170415-Blue Beauty - Holly & Donald

Can You Continue To Saved This Blue Beauty?

Eastern Bluebird, Sialia sialis, on a T-post next to his nest in the spring.

Eastern Bluebird On His Porch
Canon 5D Mark IV w/ 70-200mm f2.8 & EF 2x III extender
ISO 1600 / 1/2000 / f7.1
© Donald Devine, 2017

The Eastern Bluebird

The Eastern Bluebird, Sialia sialis, once thrived in North America and was once common as a Robin. Early American settlers once mesmerized by its beautiful blue color of its wings and chestnut brown chest often sent feathers and skin back to Europe as gifts and proof of the wonders of this new world.

However, human intervention started the demise of this creature, but not necessarily in the manner you might think. Yes, loss of habitat, pesticide use, dead tree removal, and influx of house cats all played a toll on its numbers. Even weather changes had negative effects on the species. The hardest hitting decline in numbers was from the introduction of a competing bird, the European Starling, Sturnus vulgaris.

Male Eastern Bluebird checking on nest in Searcy, Arkansas. Both the European Starling and Eastern Bluebird are cavity nesters and are aggressive during breeding season. As cavity nesters, they utilize holes of woodpeckers or similar holes to build a nest and do not create their own. However, the Starling is twice the size and are omnivores which can often also be seen snacking from the local trashcan. Whereas, the bluebirds have a stricter diet of insects mostly and some fruit in the cooler months. This allows the Eastern Starling to be a bit more resilient to the other negative effects of human intervention.

Though birdhouses were often set to attract bluebirds by early Americans, the decline brought on an advanced design which was optimal for bluebird reproduction. Those simple boxes places by everyone throughout the years have played a huge role in bringing back the species.

If you live in the central US and eastward, feel free to place one of these houses for them. It is best near fields of tall grass as it will be close to their food source.

Interesting facts:
◆They are a song bird, (plan accordingly when placing birdhouse near your window.)
◆They brood, (lay eggs), 3-7 twice and back to back.
◆Young from first brood help feed the second, (more photo opportunities.)
◆Feed on insects and can help defend your garden against them.
◆Relatively small at, 6-8in. in body, 10-13in. wingspan, approximately 30g in weight and lifespan of 8-10 years.
◆During breeding they are territorial but are found in flocks when not raising their young.
◆The status of the species is SECURE, huge jump from the 1970’s where they were projected to become extinct.

Photography Tips:
Photographing these birds are relatively easy, mostly due to easily attracted to nesting sites with birdhouses. They are small and extremely agile which will require a higher ISO and a shutter speed of 1/1600 to freeze the wings. You will also need a nice amount of aperture to ensure the bird is in focus.

Placing an old or cheap tripod near the nest, (not too close), when they start to arrive will get them more comfortable with camera equipment when you are ready to shoot. I do not recommend using your good equipment as weather, sun or just about anything can ruin it while left alone.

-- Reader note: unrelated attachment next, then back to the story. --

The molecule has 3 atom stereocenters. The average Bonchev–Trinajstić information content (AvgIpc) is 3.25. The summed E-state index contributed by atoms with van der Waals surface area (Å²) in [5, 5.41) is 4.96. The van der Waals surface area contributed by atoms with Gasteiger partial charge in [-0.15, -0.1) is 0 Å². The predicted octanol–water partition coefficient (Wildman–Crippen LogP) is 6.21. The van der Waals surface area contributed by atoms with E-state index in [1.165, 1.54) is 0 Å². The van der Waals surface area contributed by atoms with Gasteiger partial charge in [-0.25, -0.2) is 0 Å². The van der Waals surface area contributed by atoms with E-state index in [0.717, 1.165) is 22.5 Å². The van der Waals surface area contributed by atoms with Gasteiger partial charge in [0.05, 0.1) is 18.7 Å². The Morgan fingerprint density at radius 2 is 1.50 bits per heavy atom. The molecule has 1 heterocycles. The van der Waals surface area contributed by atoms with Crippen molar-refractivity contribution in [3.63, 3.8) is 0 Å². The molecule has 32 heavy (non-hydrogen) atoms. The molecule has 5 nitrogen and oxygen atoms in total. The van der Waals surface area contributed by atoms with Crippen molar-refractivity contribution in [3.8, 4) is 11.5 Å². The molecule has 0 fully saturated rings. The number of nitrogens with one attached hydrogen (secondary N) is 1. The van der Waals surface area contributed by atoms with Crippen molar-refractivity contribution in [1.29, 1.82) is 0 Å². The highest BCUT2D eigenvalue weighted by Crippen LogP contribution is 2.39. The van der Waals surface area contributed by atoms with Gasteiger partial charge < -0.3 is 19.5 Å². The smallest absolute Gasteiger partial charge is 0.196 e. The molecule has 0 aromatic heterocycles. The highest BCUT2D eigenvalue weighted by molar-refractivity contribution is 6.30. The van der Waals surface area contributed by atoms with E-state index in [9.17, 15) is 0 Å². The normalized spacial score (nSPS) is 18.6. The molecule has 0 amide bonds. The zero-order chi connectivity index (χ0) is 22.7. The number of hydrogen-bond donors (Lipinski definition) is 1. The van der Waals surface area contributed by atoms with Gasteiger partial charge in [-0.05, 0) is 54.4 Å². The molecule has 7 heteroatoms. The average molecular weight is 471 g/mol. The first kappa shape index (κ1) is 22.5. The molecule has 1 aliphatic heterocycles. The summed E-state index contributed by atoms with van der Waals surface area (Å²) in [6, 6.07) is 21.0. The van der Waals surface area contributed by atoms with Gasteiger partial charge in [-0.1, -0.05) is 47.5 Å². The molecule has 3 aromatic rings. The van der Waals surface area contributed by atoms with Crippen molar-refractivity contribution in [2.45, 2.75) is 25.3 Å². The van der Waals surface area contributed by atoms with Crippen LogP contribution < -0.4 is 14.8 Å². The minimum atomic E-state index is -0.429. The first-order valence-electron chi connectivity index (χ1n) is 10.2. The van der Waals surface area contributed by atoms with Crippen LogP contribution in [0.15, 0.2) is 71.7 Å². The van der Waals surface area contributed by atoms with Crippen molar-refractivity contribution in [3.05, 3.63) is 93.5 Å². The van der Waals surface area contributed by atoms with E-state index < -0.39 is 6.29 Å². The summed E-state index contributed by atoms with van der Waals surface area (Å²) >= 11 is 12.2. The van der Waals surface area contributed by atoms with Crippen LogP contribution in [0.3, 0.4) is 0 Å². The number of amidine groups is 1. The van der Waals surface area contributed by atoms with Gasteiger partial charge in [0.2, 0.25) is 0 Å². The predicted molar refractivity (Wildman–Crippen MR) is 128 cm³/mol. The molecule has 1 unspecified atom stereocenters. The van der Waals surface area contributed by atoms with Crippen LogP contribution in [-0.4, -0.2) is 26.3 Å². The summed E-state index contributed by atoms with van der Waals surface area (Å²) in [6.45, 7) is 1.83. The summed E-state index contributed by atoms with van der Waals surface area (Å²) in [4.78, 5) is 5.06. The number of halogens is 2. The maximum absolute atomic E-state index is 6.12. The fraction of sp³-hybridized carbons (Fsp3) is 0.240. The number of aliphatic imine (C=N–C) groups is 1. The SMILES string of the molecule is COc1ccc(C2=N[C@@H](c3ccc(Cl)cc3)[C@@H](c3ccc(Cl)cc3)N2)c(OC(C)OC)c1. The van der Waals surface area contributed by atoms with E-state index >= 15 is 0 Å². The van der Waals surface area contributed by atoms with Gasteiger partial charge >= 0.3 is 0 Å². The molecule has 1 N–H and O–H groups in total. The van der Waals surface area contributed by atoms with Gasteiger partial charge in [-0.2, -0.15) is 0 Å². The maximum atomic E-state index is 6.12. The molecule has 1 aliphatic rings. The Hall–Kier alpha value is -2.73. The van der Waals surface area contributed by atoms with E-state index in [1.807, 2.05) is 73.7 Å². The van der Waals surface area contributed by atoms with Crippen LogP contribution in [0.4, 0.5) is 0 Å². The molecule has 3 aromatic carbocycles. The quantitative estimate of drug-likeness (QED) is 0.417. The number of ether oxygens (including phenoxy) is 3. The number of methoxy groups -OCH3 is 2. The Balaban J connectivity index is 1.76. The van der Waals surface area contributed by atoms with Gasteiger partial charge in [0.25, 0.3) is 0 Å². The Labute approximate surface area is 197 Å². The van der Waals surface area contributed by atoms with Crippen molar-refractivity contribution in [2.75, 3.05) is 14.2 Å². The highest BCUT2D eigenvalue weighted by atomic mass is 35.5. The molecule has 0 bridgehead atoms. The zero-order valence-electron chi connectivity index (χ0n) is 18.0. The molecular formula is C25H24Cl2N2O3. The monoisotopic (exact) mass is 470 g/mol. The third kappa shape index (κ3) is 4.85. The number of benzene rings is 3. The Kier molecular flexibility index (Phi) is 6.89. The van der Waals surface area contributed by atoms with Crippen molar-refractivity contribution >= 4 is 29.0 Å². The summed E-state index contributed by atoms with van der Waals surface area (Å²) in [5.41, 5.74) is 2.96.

Male Eastern Bluebird checking on nest in Searcy, Arkansas. When time comes to shoot, a remote release is key. If your camera has Wi-Fi you might be able to attach with an app to trigger the shutter. For the rest of us there are plenty of cost effective means to press the shutter from a distance. The cheapest being a corded remote release with an extension cable to get the reach. For a little more cash, you can get the wireless trigger, but be warned that also requires batteries which notoriously are dead when I seem to need them. Last there are choices of either motion or laser triggers which cost quite a bit more but allow you to not be present when the photos are taken.

Before you begin, plan your shot. The birds will fly to and from the hole, but almost never in the exact same path. So, if framing the birdhouse in the picture you can simply set your focus to the distance of the hole. Stop down to an f8 or higher should provide plenty of exciting photos of them coming in/out. If your intent is to get them right at the hole, you can set your aperture wider to get a better blurred background.

If you do not want the house in the frame then their flight path becomes more erratic. Try placing it just outside, left or right, and focus at a distance a little closer than the hole. (I usually start at the side of the birdhouse.) Stop down a bit more, so long as you can keep the shutter speed up high enough to freeze the action. This will increase your depth of field and allow for more photos with the proper sharpness. (I try to attain a shutter speed on 1/2000 or better as flight is faster further away from takeoff/landing point.)

If you want to catch them while further way from the nest, I would recommend hand holding, a tripod or a using a monopole. Cheapest and hardest to control would be the first, but the last provides for relatively stable base and not nearly as expensive as a tripod and gimbal head.

Camera choices are easy. Whatever you have in your hand will work, though maybe not from where you are. Smaller lens just means you need to get closer to the subject. Your basic, entry level DSLR, (digital single lens reflex), or mirrorless cameras will work just as well. Even a kit lens of 18-55mm can also grab nice pictures to share and print.

Written and photographed by:
Donald T. Devine

Birds of Arkansas, by Stan Tekiela ISBN 1-59193-261-0
Birds of North America, by American Museum of Natural History ISBN 978-1-4654-4399-1

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